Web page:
At this point in the draft the majority of the “top-end” wide receivers are off the board. A nice consolation prize, Jefferson is one of the best route runners in this year’s draft class. Although his size, 6-foot-1, 190 pounds, may be a deterrent for some teams, the Jaguars have not shied away from slimmer receivers in the past.
At Florida, Jefferson played primarily in a spread offense which rotated a variety of receivers at the position which is shown in his stats during his two seasons at Florida — 84 receptions for 1,160 yards, and 12 touchdowns. Jefferson would fit nice in newcomer offensive coordinator Jay Gruden’s scheme and provide Gardner Minshew II or Nick Foles with a receiver with very reliable hands and route-running ability.
At the combine, Jefferson told Big Cat Country he would love to play for the Jaguars. His family is from Jacksonville.
Round four, pick 137: Chase Claypool, WR, Notre Dame
The Jaguars need to get bigger and stronger at receiver. Last season, receiver Chris Conley showcased what a bigger receiver over the middle of the field could do for the Jaguars’ offense, however inconsistency at the position, and a lack of depth, was exposed throughout the year.
With DJ Chark Jr. having a breakout campaign, the Jaguars need to pair him with a bigger receiver on the outside, and one to take away coverage in the middle of the field. After acquiring Jefferson, the Jaguars set their sights on Claypool. At 6-foot-4, 238 pounds is one of the most athletic “big” receivers in the draft this season.
Prior to running a 4.42 40-yard dash, draft pundits across the NFL media assumed he’d be asked to play tight end at the second level, however his speed showcased the majority of his issues can be fixed with coaching.
After accumulating 150 receptions, 2,159 yards, and 19 touchdowns in four years at Notre Dame, Claypool offers the Jaguars with a reliable receiver over the middle of opposing defenses, as well as a redzone target without the need to rely on a tight end as much.
Chase Claypool does it AGAIN! ☘️ pic.twitter.com/pLICg4nD54— Notre Dame on NBC (@NDonNBC) November 16, 2019
Round five, pick 165: DeeJay Dallas, RB, Miami
Dallas is an intriguing option for the Jaguars in the fifth round. The Jaguars are in need of another pass-catching target for Gruden’s offense. While he did not have many receptions in college, due to the team’s inability to showcase him as a pass-catcher, Dallas caught 28 receptions for 317 yards, and two touchdowns in three years for the Hurricanes.
2020 Class Threads— Garret Price (@DynastyPrice) March 9, 2020
Deejay Dallas @DallasDeejay
Junior 5’10 217lbs
I have been banging this drum for a while but Dallas is one of the most underrated backs in this class. Kid has a really unique skill set that could absolutely make him a legit 3 down back in the NFL. pic.twitter.com/LDIyGEA1az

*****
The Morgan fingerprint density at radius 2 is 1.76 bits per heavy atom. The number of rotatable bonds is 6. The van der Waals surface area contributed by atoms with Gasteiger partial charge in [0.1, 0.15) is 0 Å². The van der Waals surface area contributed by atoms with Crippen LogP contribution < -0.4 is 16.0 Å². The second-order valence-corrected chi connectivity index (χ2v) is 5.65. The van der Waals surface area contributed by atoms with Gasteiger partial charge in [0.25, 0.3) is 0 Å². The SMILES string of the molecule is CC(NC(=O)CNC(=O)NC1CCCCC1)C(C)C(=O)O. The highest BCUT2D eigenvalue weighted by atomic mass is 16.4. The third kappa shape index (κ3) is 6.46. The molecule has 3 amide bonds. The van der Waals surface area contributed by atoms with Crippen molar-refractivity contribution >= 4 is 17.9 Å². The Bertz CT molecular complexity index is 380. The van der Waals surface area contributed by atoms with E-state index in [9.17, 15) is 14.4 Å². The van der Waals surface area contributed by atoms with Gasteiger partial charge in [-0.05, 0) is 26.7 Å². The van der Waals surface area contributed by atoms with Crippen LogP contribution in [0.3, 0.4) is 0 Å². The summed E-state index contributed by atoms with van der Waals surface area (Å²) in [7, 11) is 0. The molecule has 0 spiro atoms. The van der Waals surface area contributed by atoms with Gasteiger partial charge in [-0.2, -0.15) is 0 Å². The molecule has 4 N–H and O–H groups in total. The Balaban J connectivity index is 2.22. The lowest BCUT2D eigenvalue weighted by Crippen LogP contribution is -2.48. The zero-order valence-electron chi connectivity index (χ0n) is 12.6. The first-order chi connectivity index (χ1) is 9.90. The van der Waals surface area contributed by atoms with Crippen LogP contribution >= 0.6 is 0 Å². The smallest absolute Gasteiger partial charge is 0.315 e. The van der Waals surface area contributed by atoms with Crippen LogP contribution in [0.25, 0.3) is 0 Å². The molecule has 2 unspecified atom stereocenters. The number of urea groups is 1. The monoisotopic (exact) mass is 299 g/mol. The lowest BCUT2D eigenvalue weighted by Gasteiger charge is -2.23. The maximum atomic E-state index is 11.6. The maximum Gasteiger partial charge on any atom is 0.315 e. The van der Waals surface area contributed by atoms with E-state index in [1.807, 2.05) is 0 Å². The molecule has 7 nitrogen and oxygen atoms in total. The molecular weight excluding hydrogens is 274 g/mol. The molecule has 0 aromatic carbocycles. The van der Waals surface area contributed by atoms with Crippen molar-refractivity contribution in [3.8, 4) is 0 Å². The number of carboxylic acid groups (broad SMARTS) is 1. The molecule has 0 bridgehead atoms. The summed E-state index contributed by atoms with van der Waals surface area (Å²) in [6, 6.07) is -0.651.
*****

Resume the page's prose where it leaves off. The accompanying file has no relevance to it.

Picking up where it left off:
Round six, pick 189: Tanner Muse, S, Clemson
The Jaguars could use depth at the safety position, and Muse would fit the bill, however his selection in round five is more about special teams. With the team set to lose standout special teams ace, safety Cody Davis to free agency this offseason, the Jaguars will need to figure out a replacement.
Muse, 6-foot-2, 227 pounds was one of the most athletic safety prospects at the NFL Combine in February. If it weren’t for fellow Clemson Tiger Isaiah Simmons running a 4.39 40-yard dash at 236 pounds, Muse would have been the most impressive Tiger at the combine. At 227 pounds, Muse ran a 40-yard dash in 4.41 seconds, and posted a respectable 34-inch vertical jump.
At Clemson, Muse played primarily at the backend of the Tigers’ defense in 2019, accumulating 36 solo tackles, 5.5 tackles for loss, 1.5 sacks, and four interceptions during his senior season.
Tanner Muse at 4.43 makes sense. He chased down JK Dobbins in game last year and I immediately started searching for his 40 time. I thought Dobbins was gone. 6-2 227 at 4.43 is impressive.— Joe W (@Joe_W_Dolphins) March 1, 2020
Round six, pick 206: Trevis Gipson, EDGE, Tulsa
Gipson is another player we have slotted around this time in the draft before. He offers upside as an edge, and potentially as a player who can move inside at times to offer pressure from the interior of the defense. Gipson accumulated 114 tackles (53 solo), 25.5 tackles-for loss, and 13 sacks (eight in in 2019) in 39 games at Tulsa.
Another player who had a couple of very good reps in one on ones today from the South team was Tulsa DL Travis Gipson. Lines up inside here. pic.twitter.com/UXPkgBNTbP— Demetrius Harvey (@Demetrius82) January 22, 2020
Round seven, pick 223: Sean McKeon, TE, Michigan
The Jaguars spend their final selection by drafting a tight end. Although the team is likely to take one higher than the seventh round, the Jaguars will be active in the tight end market during the free agency period, possibly giving the team an ability to pass on a tight end early.
McKeon offers solid blocking position with he ability to catch the football thanks to his short-area quickness. At Michigan, McKeon accumulated 60 receptions for 668 yards, and six touchdowns in 27 games.